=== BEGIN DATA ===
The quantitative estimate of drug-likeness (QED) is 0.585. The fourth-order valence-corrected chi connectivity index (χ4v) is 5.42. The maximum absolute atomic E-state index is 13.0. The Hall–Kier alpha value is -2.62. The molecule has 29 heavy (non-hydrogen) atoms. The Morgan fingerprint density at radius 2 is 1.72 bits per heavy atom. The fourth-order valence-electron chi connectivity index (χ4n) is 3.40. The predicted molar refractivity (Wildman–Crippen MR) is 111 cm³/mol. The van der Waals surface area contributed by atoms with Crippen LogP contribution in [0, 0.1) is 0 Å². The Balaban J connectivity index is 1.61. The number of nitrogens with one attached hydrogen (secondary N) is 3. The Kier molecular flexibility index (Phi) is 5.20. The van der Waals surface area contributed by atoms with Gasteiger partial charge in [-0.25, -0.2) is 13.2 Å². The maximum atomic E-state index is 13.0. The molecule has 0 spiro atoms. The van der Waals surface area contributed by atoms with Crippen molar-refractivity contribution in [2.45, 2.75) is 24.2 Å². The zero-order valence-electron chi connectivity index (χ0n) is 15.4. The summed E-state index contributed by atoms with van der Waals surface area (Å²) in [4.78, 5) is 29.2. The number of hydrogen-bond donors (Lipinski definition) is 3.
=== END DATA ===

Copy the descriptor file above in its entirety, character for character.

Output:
The quantitative estimate of drug-likeness (QED) is 0.585. The fourth-order valence-corrected chi connectivity index (χ4v) is 5.42. The maximum absolute atomic E-state index is 13.0. The Hall–Kier alpha value is -2.62. The molecule has 29 heavy (non-hydrogen) atoms. The Morgan fingerprint density at radius 2 is 1.72 bits per heavy atom. The fourth-order valence-electron chi connectivity index (χ4n) is 3.40. The predicted molar refractivity (Wildman–Crippen MR) is 111 cm³/mol. The van der Waals surface area contributed by atoms with Crippen LogP contribution in [0, 0.1) is 0 Å². The Balaban J connectivity index is 1.61. The number of nitrogens with one attached hydrogen (secondary N) is 3. The Kier molecular flexibility index (Phi) is 5.20. The van der Waals surface area contributed by atoms with Gasteiger partial charge in [-0.25, -0.2) is 13.2 Å². The maximum atomic E-state index is 13.0. The molecule has 0 spiro atoms. The van der Waals surface area contributed by atoms with Crippen molar-refractivity contribution in [2.45, 2.75) is 24.2 Å². The zero-order valence-electron chi connectivity index (χ0n) is 15.4. The summed E-state index contributed by atoms with van der Waals surface area (Å²) in [4.78, 5) is 29.2. The number of hydrogen-bond donors (Lipinski definition) is 3.